At Art Basel Miami Beach, a Revamped Venue and a Focused Program

For art fairs, consistency is next to godliness. Deep-pocketed patrons like to be surprised, and sometimes even jarred, by the works for sale, but not by the surroundings.

Even so, everyone likes a little spiffing up. And the Miami Beach Convention Center, which hosts the 17th edition of Art Basel Miami Beach from Thursday to Sunday, has completed a three-year, $615 million renovation that added 10 percent more space and took away the 1980s-era pastels that were burned into the brains of visitors.

“Those ‘Miami Vice’ memories are gone,” said Noah Horowitz, Art Basel’s director of the Americas and the chief of the Miami Beach fair.

This year, more than 250 galleries from 35 countries will show their wares. Although the floor plan of the fair is largely the same as last year, the changes mean that “the overall visitor experience is vastly improved,” Mr. Horowitz said.

The striking, hurricane-resistant exterior features about 500 angled aluminum fins intended to evoke waves. The seated restaurant has been moved out of the Collectors Lounge so that it’s accessible to the public. And galleries in the Edition sector, for prints and multiples, are now spread out across the hall, instead of clustered together.

Organizers are most excited about a new ballroom with 60,000 square feet of columnless space, and they are filling it with a special commission by the Mexican artist Abraham Cruzvillegas.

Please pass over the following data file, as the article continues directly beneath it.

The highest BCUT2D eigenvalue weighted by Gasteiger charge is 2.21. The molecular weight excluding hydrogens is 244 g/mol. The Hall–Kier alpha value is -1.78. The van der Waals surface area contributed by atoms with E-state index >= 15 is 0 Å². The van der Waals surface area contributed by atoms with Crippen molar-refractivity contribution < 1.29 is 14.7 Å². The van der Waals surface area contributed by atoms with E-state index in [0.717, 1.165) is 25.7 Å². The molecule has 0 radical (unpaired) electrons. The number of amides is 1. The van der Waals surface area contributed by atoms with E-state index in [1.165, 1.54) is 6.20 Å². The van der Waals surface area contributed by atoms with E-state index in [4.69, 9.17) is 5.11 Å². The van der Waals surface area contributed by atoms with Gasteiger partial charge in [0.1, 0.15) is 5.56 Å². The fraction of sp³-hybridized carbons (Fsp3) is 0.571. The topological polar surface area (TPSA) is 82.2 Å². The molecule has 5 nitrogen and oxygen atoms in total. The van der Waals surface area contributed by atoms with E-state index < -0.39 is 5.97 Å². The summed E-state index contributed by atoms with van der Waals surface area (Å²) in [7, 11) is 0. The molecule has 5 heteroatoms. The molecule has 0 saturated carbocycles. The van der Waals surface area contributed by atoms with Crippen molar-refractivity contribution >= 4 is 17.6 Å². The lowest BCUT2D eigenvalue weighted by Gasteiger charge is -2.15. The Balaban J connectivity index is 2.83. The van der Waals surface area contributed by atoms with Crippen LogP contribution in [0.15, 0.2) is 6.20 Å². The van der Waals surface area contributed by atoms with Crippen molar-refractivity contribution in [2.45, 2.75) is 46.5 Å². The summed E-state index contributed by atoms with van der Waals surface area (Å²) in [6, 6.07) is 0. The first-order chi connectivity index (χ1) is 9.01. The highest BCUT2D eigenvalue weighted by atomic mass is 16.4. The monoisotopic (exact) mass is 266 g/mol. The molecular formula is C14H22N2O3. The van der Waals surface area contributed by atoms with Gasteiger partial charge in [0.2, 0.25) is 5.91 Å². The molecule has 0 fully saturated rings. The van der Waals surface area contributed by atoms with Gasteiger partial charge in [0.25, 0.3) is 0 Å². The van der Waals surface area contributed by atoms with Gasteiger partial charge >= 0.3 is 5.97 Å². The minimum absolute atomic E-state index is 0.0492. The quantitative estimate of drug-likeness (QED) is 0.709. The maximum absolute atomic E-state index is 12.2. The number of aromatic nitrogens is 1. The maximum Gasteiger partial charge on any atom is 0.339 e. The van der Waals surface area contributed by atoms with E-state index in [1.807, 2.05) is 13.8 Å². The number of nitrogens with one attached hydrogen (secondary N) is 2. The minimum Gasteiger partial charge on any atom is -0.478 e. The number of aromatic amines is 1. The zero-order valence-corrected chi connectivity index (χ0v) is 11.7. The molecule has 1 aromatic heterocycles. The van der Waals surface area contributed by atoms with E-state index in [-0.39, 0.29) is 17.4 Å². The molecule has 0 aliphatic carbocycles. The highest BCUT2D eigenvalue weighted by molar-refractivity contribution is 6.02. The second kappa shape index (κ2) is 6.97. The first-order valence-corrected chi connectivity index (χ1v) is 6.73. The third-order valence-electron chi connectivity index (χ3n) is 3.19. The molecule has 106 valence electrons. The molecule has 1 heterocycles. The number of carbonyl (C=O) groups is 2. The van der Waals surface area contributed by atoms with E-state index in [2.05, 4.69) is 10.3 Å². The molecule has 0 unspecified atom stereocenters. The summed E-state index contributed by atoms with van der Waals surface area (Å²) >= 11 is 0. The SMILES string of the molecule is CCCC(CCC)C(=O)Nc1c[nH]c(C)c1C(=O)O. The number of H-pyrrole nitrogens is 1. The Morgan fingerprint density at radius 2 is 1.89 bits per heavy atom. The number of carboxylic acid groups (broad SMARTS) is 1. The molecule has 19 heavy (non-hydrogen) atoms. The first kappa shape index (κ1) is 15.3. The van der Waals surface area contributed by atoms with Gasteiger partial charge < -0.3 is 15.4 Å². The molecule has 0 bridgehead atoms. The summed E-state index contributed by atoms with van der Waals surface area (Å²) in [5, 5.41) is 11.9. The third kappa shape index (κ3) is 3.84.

The piece, “Autorreconstrucción: To Insist, to Insist, to Insist…,” a version of a work he has presented before, is composed of a sculpture made from locally found materials and suspended from the ceiling. It will include periodic performances arranged by the choreographer and co-creator Bárbara Foulkes.

But as it expands and refreshes, Art Basel Miami Beach is also cutting two sectors that have been around for years: Public, its presentation of outdoor sculptures in front of The Bass art museum, and Film. It’s a relatively unusual move in an era that has seen consistent sector creep at most fairs, as organizers try to provide something for everyone.

“It was a difficult decision for us,” Mr. Horowitz said. “This is a transitional year.”

He noted that in 2019, when a planned renovation of the convention center’s outdoor spaces is completed, the fair intends to use them for an installation of sculptures.

Public and Film took place outside the convention center. Marc Spiegler, the global director of Art Basel — which also presents fairs in Basel, Switzerland, and Hong Kong — said that the cuts came from a desire to gather collectors closer in to the main event.

“It’s a more centralized vision of the fair,” Mr. Spiegler said.

He added that putting on the event during three years of construction had challenges, but it didn’t stop the fair from presenting successful editions.

Nor did it stop collectors like Romero Pimenta, an exporter of precious gems based in Belo Horizonte, Brazil, who has attended the fair since the beginning.

Mr. Pimenta began collecting about 25 years ago, starting with Brazilian artists like Hélio Oiticica, Lygia Clark and Mira Schendel, and then moving on to contemporary makers from all over the world, including Charline von Heyl and Jim Hodges.

It’s that very kind of mix that brings him back to Miami Beach year after year.

“I like the fair because it’s an opportunity to see Latin American art among the international art in general,” Mr. Pimenta said. “It’s good to compare.” He added that new discoveries were also a focus.